The court left open the question of whether government claims should take precedence; FinCEN and OFAC gave Bittrex credits totaling several million dollars.
Following an order from a judge in the United States Bankruptcy Court for the District of Delaware, Bittrex, a cryptocurrency trading site, is scheduled to start customer withdrawals on June 15. The order follows the withdrawal, resolution, or merits-based rejection of objections to the platform’s plan.
The problem of the subordination of U.S. government claims, which had given rise to criticism of Bittrex’s plan, is not resolved by the judge’s ruling. It does not decide whether cryptocurrency assets or the transactions that include them are regarded as securities.
The order makes it clear that it does not establish the order of creditors or bar the United States from seizing assets from clients who default on their debts. Bittrex’s largest creditor is the U.S. Treasury’s Office of Foreign Assets Control (OFAC), to which the platform owes $24 million.
The Seattle-based Bittrex had previously stated that it planned to stop doing business in the US by the end of April. The U.S. Securities and Exchange Commission launched a lawsuit against the platform in May for conducting unregistered securities transactions.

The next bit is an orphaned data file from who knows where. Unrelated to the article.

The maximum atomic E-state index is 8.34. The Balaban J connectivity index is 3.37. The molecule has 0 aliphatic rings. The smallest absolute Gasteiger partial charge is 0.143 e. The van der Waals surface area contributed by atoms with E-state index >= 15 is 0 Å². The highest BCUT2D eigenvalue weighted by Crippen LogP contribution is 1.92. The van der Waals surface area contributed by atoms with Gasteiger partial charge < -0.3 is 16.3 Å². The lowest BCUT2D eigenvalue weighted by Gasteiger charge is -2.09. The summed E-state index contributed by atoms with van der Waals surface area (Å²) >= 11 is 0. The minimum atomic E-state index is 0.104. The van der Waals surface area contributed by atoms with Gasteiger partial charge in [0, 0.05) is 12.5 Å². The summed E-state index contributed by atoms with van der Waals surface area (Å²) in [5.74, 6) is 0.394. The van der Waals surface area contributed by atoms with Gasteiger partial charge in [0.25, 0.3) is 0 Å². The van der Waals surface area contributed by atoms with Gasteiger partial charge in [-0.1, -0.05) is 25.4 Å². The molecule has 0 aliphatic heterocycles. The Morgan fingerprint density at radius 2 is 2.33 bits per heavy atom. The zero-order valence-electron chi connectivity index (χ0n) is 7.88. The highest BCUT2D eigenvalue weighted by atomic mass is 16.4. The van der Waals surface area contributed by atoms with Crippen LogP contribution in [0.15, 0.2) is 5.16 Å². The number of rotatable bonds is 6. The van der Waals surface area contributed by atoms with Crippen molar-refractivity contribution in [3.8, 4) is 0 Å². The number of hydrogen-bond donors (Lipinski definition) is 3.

Bittrex had to pay fines to the Office of Foreign Assets Control (OFAC) and the Financial Crimes Enforcement Network (FinCEN) of the Treasury before declaring bankruptcy. For violations of the sanctions against Crimea, Cuba, Iran, Sudan, and Syria, FinCEN levied a $29 million fine, while OFAC levied a $24 million fine. At that time, Bittrex was given a $5 million credit by FinCEN and a $24 million credit by OFAC.
The Bittrex developments illustrate the legal issues and regulatory difficulties that cryptocurrency exchanges doing business in the United States must deal with. Although the court ruling and resolution of the objections let Bittrex to proceed with user withdrawals, they do not entirely resolve the larger issues brought up by the platform’s legal and regulatory issues.